Deep beneath the surface of Caribbean Sea exists a gently spreading seafloor, home to the deepest hydrothermal vents yet discovered and 500 new species of sea creatures. Far from the sunlight that penetrates the surface of the ocean, these newly documented species rely upon the Earth’s volcanic energy to reproduce and survive, a process known as chemosynthesis.
Among the chemosynthetic organisms discovered were alvinocaridid shrimp. These pale, sun-starved shrimp congregate in droves around vent chimneys and along crevices putting off visible magma flow. Chemosynthesis is the biological conversion of one or more carbon molecules (carbon dioxide or methane) into organic matter using the oxidation of inorganic molecules (hydrogen gas, hydrogen sulfide) or methane as a source of energy, rather than the sunlight used in photosynthesis.
In 1890, Sergei Nikolaevich Winogradsky first proposed a novel life process called chemosynthesis. Winogradsky discovered that microbes could live solely on inorganic matter like sulfur, iron, and nitrogen bacteria. His work was confirmed in the field decades later, when hydrothermal ocean vents were discovered in 1970s. Alvin, the world’s first deep-sea submersible, found hydrothermal vents teeming with previously undocumented organisms in 1977 at the Galapagos Rift, a volcanic hotspot in the Pacific Ocean.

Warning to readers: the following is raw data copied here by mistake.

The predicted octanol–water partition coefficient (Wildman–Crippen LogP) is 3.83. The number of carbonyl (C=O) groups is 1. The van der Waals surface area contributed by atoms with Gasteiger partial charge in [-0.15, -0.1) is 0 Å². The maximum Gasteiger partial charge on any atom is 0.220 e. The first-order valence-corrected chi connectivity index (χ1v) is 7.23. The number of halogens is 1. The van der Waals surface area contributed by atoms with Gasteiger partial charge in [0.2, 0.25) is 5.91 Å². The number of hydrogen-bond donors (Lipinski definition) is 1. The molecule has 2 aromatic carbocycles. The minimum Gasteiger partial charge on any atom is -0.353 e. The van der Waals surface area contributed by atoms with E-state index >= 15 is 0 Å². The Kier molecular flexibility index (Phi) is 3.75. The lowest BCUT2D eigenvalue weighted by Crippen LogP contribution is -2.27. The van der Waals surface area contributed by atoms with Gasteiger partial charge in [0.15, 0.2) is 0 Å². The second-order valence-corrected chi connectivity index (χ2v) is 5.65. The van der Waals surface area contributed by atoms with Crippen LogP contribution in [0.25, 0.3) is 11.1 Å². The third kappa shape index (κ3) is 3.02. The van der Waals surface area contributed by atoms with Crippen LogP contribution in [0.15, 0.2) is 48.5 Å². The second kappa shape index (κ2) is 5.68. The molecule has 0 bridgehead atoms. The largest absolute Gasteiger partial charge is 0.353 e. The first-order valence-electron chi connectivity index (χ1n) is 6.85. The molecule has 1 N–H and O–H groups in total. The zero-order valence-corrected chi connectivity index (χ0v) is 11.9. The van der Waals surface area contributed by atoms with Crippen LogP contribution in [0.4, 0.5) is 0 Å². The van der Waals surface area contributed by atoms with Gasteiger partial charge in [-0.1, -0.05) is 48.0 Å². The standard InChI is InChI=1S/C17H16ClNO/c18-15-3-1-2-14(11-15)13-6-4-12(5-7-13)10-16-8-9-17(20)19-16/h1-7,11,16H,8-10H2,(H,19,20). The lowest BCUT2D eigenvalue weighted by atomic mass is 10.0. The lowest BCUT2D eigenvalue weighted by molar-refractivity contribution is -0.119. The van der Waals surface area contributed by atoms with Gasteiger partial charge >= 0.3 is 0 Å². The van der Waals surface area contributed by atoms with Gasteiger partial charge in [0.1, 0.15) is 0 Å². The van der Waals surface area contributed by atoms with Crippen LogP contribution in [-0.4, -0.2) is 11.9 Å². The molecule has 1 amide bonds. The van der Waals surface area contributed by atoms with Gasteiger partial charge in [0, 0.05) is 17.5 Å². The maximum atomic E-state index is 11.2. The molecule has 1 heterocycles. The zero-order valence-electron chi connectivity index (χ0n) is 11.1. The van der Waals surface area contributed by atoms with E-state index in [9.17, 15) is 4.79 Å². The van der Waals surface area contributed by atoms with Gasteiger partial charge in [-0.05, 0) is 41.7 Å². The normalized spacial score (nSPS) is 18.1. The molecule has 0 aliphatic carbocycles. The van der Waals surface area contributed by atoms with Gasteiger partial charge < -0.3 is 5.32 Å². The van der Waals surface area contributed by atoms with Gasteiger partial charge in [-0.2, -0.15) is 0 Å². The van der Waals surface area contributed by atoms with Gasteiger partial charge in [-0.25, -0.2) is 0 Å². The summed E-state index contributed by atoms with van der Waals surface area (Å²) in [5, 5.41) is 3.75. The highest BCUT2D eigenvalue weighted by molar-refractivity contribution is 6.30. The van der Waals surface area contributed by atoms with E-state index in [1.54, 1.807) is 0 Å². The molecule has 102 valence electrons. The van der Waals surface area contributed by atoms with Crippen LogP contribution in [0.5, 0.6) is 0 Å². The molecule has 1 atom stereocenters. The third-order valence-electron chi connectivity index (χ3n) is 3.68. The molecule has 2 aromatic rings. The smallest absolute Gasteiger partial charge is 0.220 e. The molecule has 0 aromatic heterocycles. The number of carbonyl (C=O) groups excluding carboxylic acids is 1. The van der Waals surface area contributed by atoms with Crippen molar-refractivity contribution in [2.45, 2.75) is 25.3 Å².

This footage from the first exploration of the Beebe Vent Field (~5000 meters deep) and the Von Damm Vent Field (~2300 meters deep) in the Cayman Trough of the Caribbean, was taken during RRS James Cook Voyage 44.
Image: Connelly DP, et al
Source: Connelly DP, Copley JT, Murton BJ, Stansfield K, Tyler PA, German CR, Van Dover CL, Amon D, Furlong M, Grindlay N, Hayman N, Hühnerbach V, Judge M, Le Bas T, McPhail S, Meier A, Nakamura K, Nye V, Pebody M, Pedersen RB, Plouviez S, Sands C, Searle RC, Stevenson P, Taws S, & Wilcox S (2012). ‘Hydrothermal Vent Fields and Chemosynthetic Biota on the World’s Deepest Seafloor Spreading Centre’ Nature communications, 3 PMID: 22233630